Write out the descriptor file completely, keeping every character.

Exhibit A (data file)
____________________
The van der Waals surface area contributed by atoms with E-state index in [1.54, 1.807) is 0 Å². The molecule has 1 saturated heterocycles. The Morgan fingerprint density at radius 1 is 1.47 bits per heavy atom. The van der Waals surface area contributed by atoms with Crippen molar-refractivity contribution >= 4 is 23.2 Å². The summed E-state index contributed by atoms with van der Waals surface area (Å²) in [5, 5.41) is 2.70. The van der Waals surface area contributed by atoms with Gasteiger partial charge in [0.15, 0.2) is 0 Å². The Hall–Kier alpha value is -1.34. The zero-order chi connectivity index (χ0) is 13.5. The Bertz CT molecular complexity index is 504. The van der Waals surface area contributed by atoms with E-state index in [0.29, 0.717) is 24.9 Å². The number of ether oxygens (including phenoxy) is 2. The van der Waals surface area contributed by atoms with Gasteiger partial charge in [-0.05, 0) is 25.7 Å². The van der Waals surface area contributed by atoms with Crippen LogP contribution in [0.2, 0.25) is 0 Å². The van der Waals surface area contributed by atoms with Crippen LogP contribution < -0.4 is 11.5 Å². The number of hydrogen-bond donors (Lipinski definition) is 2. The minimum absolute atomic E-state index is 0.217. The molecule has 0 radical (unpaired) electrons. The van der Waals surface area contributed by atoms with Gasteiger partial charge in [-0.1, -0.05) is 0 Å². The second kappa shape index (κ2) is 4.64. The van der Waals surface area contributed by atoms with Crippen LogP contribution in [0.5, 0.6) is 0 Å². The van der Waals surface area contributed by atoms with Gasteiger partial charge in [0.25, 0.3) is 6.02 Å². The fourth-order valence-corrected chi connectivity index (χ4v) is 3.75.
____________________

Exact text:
The van der Waals surface area contributed by atoms with E-state index in [1.54, 1.807) is 0 Å². The molecule has 1 saturated heterocycles. The Morgan fingerprint density at radius 1 is 1.47 bits per heavy atom. The van der Waals surface area contributed by atoms with Crippen molar-refractivity contribution >= 4 is 23.2 Å². The summed E-state index contributed by atoms with van der Waals surface area (Å²) in [5, 5.41) is 2.70. The van der Waals surface area contributed by atoms with Gasteiger partial charge in [0.15, 0.2) is 0 Å². The Hall–Kier alpha value is -1.34. The zero-order chi connectivity index (χ0) is 13.5. The Bertz CT molecular complexity index is 504. The van der Waals surface area contributed by atoms with E-state index in [0.29, 0.717) is 24.9 Å². The number of ether oxygens (including phenoxy) is 2. The van der Waals surface area contributed by atoms with Gasteiger partial charge in [-0.05, 0) is 25.7 Å². The van der Waals surface area contributed by atoms with Crippen LogP contribution in [0.2, 0.25) is 0 Å². The van der Waals surface area contributed by atoms with Crippen LogP contribution < -0.4 is 11.5 Å². The number of hydrogen-bond donors (Lipinski definition) is 2. The minimum absolute atomic E-state index is 0.217. The molecule has 0 radical (unpaired) electrons. The van der Waals surface area contributed by atoms with Gasteiger partial charge in [-0.1, -0.05) is 0 Å². The second kappa shape index (κ2) is 4.64. The van der Waals surface area contributed by atoms with Crippen LogP contribution in [0.5, 0.6) is 0 Å². The van der Waals surface area contributed by atoms with Gasteiger partial charge in [0.25, 0.3) is 6.02 Å². The fourth-order valence-corrected chi connectivity index (χ4v) is 3.75.